Within a macro theme, the search engines are looking to drill down even more. In order to provide even better results for their audiences, the search engines will place special relevance on blogs that answer a specific query. What are people asking about? Local topics and specific questions. As you write your blogs, you should look to answer specific questions in each of your pieces. This is what people are looking for, and if the search engines match your topic to a popular question, you will gain a great deal of visibility and may even achieve a Featured Answer position.

You signal the topic of your blogs to the search engines through keywords. Keywords are words that are the focus of your blog. For instance, if you are blogging about cat food, you are likely to use the terms “chicken” or “flavouring” more than “ignition” or “light fixture.”

Google has been around long enough to have accumulated masses of data regarding search terms and the predictive nature of searchers. Their algorithms can accurately predict relevant keywords associated with previous searches, making it easier for searchers to find relevant content that answers their query. It is imperative that you include accurate keywords relevant to your content, as the search engines will be looking for those keywords and phrases when determining the relevancy of your blog. Matching your keywords to the search engine’s assumptions of what your blog should contain is great SEO technique and boosts the visibility of your blog post.

How SEO Can Help Your Blog Rank Well | Featured Answer vs Number One Organic

Bringing Relevant Traffic to Your Blog

While the search engines are checking for keywords and other technical aspects of your writing, you should also check what real human traffic is doing. Search engines have the ability to track how long a visitor stays on your page with a metric known as the bounce rate. A high bounce rate means a visitor has left the page quickly, while a low bounce rate means the opposite. While the question of whether the bounce rate affects your rankings has long been dispelled (it doesn’t!), you can still use it to your advantage.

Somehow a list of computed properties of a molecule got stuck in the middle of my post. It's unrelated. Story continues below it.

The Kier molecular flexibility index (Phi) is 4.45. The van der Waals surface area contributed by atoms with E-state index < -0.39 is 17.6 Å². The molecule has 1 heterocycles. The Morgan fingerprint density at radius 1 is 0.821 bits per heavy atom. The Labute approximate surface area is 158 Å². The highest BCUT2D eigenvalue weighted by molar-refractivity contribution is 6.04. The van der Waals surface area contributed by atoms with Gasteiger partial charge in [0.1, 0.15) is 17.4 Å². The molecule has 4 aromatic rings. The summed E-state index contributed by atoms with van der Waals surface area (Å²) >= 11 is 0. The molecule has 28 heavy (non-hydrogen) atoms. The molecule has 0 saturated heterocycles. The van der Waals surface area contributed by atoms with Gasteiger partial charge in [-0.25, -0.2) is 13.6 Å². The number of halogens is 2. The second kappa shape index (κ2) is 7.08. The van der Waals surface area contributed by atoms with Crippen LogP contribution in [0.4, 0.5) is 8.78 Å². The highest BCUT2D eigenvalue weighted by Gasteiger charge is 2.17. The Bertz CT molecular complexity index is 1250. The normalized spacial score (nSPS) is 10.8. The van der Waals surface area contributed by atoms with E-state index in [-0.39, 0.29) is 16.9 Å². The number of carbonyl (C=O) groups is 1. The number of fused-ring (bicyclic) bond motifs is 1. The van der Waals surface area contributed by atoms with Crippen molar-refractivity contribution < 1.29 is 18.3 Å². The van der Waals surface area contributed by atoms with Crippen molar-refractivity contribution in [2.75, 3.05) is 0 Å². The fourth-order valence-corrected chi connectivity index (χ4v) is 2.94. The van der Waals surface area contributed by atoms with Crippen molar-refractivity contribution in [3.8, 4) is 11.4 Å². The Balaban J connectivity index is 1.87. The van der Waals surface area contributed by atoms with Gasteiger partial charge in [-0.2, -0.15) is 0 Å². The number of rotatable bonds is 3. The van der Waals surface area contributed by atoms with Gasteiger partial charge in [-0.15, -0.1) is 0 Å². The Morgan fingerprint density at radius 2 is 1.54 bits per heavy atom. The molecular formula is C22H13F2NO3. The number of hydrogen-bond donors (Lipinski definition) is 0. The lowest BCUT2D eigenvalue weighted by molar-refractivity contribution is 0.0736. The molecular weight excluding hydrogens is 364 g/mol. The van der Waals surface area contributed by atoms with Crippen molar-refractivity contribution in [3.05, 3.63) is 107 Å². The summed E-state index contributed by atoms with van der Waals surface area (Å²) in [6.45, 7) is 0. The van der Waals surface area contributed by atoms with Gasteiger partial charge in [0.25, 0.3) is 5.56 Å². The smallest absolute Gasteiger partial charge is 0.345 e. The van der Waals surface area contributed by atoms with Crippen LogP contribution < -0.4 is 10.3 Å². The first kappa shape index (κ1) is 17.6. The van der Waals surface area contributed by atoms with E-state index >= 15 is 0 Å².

Bounce rate is not an accurate metric in the first instance, as many sites don’t utilise Google Analytics, leaving Google unable to track bounce rate information across the board. In other instances, a high bounce rate may be good for one page and bad for another. For example, if a contact page has a high bounce rate, then it may simply be that it is fulfilling its purpose; visitors complete the contact form before leaving.

What you can use bounce rate for is to monitor the quality of your site. Bounce rate can be an indicator of quality, but not as a weighting factor. A high bounce rate doesn’t equate to low rankings, but you can monitor pages on your site for a high bounce rate. That high rate may be due to low quality pages that you can improve to lower the bounce rate and improve your overall ranking.

Search engine optimisation is a complex discipline that people have written entire books about. There are entire blogs dedicated to the subject and the nuances of the process are only becoming more complicated as time goes on. However, the basics of SEO will never change.

Your main job is this: Create content that people want to see, and market it to them honestly! Do this, and SEO will work in your favour to make your blog rank well!

Jim Stewart, CEO of StewArt Media, is a recognised digital marketing expert. Jim is ProBlogger’s SEO expert and will share his vast SEO knowledge to equip you with the systems and skills to optimise and monetise your blog using tried and tested techniques. What Jim doesn’t know about SEO and blogging isn’t worth knowing.

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March 28th 2017 Search Engine Optimization